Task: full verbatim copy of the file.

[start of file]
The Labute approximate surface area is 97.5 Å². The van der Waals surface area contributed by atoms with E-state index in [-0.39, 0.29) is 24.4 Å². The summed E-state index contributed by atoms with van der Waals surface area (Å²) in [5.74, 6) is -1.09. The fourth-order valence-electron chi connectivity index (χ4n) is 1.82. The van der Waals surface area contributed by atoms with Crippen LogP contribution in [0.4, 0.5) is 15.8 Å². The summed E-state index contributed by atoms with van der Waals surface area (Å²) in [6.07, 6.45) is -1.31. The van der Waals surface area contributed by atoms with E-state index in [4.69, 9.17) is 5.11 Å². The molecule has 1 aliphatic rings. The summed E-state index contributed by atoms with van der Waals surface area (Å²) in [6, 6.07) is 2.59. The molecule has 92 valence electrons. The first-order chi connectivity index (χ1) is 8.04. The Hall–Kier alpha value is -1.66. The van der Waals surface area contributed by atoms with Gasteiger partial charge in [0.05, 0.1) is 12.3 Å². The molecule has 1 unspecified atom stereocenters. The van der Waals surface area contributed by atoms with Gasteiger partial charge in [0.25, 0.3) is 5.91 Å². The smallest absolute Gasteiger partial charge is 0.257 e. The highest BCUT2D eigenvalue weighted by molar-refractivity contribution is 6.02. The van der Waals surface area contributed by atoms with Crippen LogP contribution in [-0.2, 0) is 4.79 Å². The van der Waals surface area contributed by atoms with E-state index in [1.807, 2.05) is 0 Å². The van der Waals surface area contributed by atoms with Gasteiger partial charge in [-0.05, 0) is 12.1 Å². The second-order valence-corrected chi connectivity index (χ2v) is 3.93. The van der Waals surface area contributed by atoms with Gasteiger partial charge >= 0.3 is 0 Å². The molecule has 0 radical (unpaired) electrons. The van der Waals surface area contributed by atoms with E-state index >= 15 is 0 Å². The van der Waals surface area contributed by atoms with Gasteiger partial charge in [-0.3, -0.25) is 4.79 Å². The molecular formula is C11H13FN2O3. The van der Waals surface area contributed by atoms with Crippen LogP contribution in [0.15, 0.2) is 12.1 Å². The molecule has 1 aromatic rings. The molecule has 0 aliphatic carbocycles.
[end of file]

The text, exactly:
The Labute approximate surface area is 97.5 Å². The van der Waals surface area contributed by atoms with E-state index in [-0.39, 0.29) is 24.4 Å². The summed E-state index contributed by atoms with van der Waals surface area (Å²) in [5.74, 6) is -1.09. The fourth-order valence-electron chi connectivity index (χ4n) is 1.82. The van der Waals surface area contributed by atoms with Crippen LogP contribution in [0.4, 0.5) is 15.8 Å². The summed E-state index contributed by atoms with van der Waals surface area (Å²) in [6.07, 6.45) is -1.31. The van der Waals surface area contributed by atoms with E-state index in [4.69, 9.17) is 5.11 Å². The molecule has 1 aliphatic rings. The summed E-state index contributed by atoms with van der Waals surface area (Å²) in [6, 6.07) is 2.59. The molecule has 92 valence electrons. The first-order chi connectivity index (χ1) is 8.04. The Hall–Kier alpha value is -1.66. The van der Waals surface area contributed by atoms with Gasteiger partial charge in [0.05, 0.1) is 12.3 Å². The molecule has 1 unspecified atom stereocenters. The van der Waals surface area contributed by atoms with Gasteiger partial charge in [0.25, 0.3) is 5.91 Å². The smallest absolute Gasteiger partial charge is 0.257 e. The highest BCUT2D eigenvalue weighted by molar-refractivity contribution is 6.02. The van der Waals surface area contributed by atoms with Crippen LogP contribution in [-0.2, 0) is 4.79 Å². The van der Waals surface area contributed by atoms with E-state index in [1.807, 2.05) is 0 Å². The van der Waals surface area contributed by atoms with Gasteiger partial charge in [-0.05, 0) is 12.1 Å². The second-order valence-corrected chi connectivity index (χ2v) is 3.93. The van der Waals surface area contributed by atoms with Gasteiger partial charge >= 0.3 is 0 Å². The molecule has 0 radical (unpaired) electrons. The van der Waals surface area contributed by atoms with E-state index >= 15 is 0 Å². The van der Waals surface area contributed by atoms with Gasteiger partial charge in [-0.3, -0.25) is 4.79 Å². The molecular formula is C11H13FN2O3. The van der Waals surface area contributed by atoms with Crippen LogP contribution in [0.15, 0.2) is 12.1 Å². The molecule has 1 aromatic rings. The molecule has 0 aliphatic carbocycles.